Trevor Large and his daughter Reese (left) were in Houston for Game 5 while Mike Gerken watched the Dodgers win it all in Game 6 | Credit: Courtesy

At 8:38 p.m. on Tuesday, October 27, Julio Urías fired a third strike past Willy Adames, and the Los Angeles Dodgers were the 2020 World Series champions. As Vin Scully might have put it: “In a year that has been so doleful, the delightful has happened.”

It was delightful for longtime fans who remembered L.A.’s last championship in 1988 and wondered if they’d live to see another. They included Santa Barbara attorney Trevor Large and Mike Gerken, a teacher and coach at Dos Pueblos High.

After their latest postseason failure, the Dodgers had put together another strong contender this year, but one of their usual assets — vocal fan support — was missing. They played a COVID-impaired 60-game schedule in empty stadiums, and despite achieving the best record in baseball, they had to go through the playoffs far from home at Globe Life Field in Arlington, Texas.

But 11,500 spectators were allowed to attend each World Series game, and after the Dodgers clawed back from a 3-1 deficit against the Atlanta Braves to win the National League pennant, Trevor Large said, “My wife and I looked at each other. She said, ‘You have to go.’”

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He connected to StubHub and bought a pair of tickets to Game 5 for himself and his daughter Reese. “She’s 12 years old,” he said. “I was 12 in 1988.” He remembers running through the house screaming when Kirk Gibson hit his iconic home run 32 years ago.

Large hoped to see the Dodgers win this series in five games, as they had in 1988, but the series was tied 2-2 after the Dodgers had made like the Keystone Cops trying to stop a Tampa Bay Rays rally in the ninth inning of Game 4. That made the Sunday evening game crucial for both teams and for Clayton Kershaw, L.A.’s starting pitcher, a star-crossed figure in previous postseasons.

“It was a blast,” Large said. “My daughter is a big Kershaw fan. We saw him warming up in the outfield. The stadium was so quiet we could hear him talking.” He estimated that 80 percent of the fans were wearing Dodger blue. They were gratified to see Kershaw grind out his second win of the series, with the help of the bullpen, and put the Dodgers on the brink of the ultimate triumph.

Mike Gerken grew up in the days of the Garvey-Lopes-Cey-Russell infield and described himself as “a passionate, diehard Dodger fan.” He was 18 in 1988, going cuckoo in Rancho Cucamonga over Gibson’s shot. He graduated from UCSB and remained in town, making many commutes to Dodgers Stadium. He took his firstborn daughter, Lauren, to a game when she was four months old. “I got her a Dodgers onesie,” he said. “I didn’t want her to get one from my wife. She’s a Giants fan.”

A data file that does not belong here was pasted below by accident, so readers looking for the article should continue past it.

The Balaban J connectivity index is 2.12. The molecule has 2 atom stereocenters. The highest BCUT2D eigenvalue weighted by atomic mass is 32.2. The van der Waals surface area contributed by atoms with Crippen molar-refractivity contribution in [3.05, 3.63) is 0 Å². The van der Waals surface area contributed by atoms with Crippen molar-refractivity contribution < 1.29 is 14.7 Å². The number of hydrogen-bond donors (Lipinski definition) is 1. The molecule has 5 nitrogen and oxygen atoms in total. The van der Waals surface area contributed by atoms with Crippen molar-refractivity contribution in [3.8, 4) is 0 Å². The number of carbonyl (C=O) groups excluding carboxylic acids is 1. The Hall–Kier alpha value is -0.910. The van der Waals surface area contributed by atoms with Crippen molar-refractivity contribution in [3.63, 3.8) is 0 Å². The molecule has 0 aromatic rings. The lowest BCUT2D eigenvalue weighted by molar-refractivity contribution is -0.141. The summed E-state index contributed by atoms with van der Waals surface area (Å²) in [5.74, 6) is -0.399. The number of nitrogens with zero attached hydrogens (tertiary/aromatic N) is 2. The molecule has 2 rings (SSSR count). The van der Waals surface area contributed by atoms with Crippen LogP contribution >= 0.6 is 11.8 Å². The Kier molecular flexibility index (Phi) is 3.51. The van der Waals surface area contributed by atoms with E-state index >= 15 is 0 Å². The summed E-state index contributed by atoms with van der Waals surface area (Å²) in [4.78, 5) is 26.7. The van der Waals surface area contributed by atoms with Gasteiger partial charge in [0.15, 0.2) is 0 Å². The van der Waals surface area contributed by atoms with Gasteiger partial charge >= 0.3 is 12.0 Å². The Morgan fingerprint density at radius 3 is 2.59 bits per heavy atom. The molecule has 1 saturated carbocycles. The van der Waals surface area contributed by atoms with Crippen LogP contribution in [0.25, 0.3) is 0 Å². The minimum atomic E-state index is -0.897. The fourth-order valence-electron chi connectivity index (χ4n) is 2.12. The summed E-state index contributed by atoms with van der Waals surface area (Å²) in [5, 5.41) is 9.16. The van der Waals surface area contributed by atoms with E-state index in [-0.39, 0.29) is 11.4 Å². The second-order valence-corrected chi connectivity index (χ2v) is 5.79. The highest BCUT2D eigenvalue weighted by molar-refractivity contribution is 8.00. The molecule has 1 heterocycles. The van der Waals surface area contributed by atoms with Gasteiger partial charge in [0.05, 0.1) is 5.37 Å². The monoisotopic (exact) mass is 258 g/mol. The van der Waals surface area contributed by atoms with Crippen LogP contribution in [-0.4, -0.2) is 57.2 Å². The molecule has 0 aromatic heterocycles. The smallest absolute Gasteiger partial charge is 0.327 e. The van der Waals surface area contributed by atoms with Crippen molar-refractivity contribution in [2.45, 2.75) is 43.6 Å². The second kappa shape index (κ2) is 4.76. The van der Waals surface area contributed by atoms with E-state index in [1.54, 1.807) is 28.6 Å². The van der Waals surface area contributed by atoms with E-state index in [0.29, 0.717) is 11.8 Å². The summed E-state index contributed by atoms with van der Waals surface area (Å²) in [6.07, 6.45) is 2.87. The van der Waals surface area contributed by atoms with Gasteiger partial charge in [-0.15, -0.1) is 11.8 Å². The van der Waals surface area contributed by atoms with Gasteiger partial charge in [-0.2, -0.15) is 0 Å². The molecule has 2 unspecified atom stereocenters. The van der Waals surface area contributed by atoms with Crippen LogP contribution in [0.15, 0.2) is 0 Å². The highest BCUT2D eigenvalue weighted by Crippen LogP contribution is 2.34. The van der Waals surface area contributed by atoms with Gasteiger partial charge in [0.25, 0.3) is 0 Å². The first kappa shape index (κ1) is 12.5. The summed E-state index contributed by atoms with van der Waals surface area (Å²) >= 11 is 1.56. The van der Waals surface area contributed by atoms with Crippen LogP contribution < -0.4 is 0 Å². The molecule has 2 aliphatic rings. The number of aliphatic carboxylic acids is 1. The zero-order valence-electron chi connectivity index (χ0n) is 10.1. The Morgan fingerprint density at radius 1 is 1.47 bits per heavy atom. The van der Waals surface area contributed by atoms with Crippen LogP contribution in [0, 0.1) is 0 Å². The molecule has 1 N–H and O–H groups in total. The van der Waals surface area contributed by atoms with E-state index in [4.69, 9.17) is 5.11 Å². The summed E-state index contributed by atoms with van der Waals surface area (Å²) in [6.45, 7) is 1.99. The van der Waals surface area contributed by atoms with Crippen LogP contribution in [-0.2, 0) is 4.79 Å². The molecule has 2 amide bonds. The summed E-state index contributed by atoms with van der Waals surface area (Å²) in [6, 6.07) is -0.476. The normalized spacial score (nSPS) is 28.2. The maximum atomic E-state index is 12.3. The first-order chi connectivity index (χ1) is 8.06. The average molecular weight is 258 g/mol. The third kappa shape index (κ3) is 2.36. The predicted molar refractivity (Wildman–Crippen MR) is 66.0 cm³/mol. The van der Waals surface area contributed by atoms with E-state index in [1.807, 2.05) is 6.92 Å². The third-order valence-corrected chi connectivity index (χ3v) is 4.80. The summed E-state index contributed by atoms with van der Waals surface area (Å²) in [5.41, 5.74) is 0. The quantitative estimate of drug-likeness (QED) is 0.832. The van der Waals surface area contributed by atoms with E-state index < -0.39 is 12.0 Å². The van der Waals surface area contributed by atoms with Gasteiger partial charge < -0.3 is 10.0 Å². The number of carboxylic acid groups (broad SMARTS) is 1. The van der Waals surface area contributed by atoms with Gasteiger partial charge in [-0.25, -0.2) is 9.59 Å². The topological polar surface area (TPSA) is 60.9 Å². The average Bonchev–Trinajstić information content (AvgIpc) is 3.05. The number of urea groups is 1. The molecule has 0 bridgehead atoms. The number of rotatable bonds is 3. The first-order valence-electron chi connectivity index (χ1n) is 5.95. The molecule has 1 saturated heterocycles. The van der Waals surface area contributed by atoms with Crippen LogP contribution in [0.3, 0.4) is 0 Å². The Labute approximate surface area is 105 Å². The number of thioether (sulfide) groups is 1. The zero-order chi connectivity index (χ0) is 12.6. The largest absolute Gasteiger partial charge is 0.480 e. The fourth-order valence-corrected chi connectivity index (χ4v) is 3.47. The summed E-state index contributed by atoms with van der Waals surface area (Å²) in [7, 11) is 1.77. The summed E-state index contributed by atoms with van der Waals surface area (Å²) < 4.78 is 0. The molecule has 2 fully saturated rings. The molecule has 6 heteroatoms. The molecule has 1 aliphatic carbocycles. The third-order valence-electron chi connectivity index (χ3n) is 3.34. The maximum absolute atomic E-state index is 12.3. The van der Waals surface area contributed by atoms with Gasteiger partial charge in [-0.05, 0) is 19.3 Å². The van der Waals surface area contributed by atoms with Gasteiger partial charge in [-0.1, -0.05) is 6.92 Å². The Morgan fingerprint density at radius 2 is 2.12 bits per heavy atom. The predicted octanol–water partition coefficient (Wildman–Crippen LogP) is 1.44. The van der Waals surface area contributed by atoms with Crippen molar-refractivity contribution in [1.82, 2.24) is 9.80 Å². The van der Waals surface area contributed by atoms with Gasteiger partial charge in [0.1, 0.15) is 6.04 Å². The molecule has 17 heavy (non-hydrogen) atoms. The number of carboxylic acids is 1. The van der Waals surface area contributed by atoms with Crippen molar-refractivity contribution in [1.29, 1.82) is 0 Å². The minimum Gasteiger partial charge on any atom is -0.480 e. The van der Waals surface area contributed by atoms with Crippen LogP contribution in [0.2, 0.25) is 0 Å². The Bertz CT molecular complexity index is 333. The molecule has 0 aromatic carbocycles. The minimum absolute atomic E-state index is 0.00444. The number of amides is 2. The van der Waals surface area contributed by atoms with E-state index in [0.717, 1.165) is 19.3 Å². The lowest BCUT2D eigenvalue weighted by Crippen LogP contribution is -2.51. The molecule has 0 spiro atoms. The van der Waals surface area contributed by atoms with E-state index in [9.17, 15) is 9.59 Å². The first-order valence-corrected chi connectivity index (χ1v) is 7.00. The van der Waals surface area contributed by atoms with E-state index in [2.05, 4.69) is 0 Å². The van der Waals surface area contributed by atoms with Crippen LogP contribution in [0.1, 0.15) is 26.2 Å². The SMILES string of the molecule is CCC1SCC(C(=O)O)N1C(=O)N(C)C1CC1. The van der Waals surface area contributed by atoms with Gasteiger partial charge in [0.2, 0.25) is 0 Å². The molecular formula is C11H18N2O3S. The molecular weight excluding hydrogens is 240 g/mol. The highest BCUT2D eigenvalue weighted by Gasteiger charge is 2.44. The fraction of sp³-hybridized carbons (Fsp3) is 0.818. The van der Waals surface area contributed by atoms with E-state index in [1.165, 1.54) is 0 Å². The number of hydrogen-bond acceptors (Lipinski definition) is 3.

When a friend in Texas called Gerken to tell him he had a spare ticket to Game 6 of the World Series, it was an offer he couldn’t refuse. “Thirty-two years is a lot of buildup,” he said. Surely this time the Dodgers were destined to win. He canceled a practice by the Dos Pueblos softball team on the day of the game and took a 6 a.m. flight to Dallas.

Through five-plus innings that night, Tampa Bay seemed poised to play the spoiler. But after a questionable pitching change, Mookie Betts’s bat and his peerless base-running put the Dodgers ahead 2-1. Betts added a homer to make it 3-1, and Urías nailed down the drought-busting victory.

“It was a more emotional experience than I thought it would be,” Gerken said. “People of all ages were crying.” He flew home in the morning and was back on the softball diamond in the afternoon with the DP Chargers, including his younger daughter, Ashley. They had a joyful practice.

EPILOGUE:  I covered the first game of the 1988 World Series and witnessed firsthand Gibson’s swing, his joyous hobble around the bases, and the pandemonium that erupted in Dodger Stadium. The rest of the series is a blur in my memory, as were Orel Hershiser’s pitches in the eyes of the Oakland A’s.

The 2020 playoffs and World Series were unique in many ways, but they presented some of the best tension-producing and memory-stirring moments that baseball has to offer, the stuff that binds generations. Spectacular catches, Corey Seager connecting time and again, blunders and bang-bang plays, a squeeze bunt, Justin Turner pulling off a twin killing (and lamentably arousing controversy after he tested positive for COVID on the last day), Ji-Man Choi performing acrobatics at first, Mookie Betts sliding into home, and Manuel Margot tagged at the edge of the plate after boldly trying to do what Jackie Robinson did 65 years ago.

No asterisk should be applied. It was a Fall Classic.

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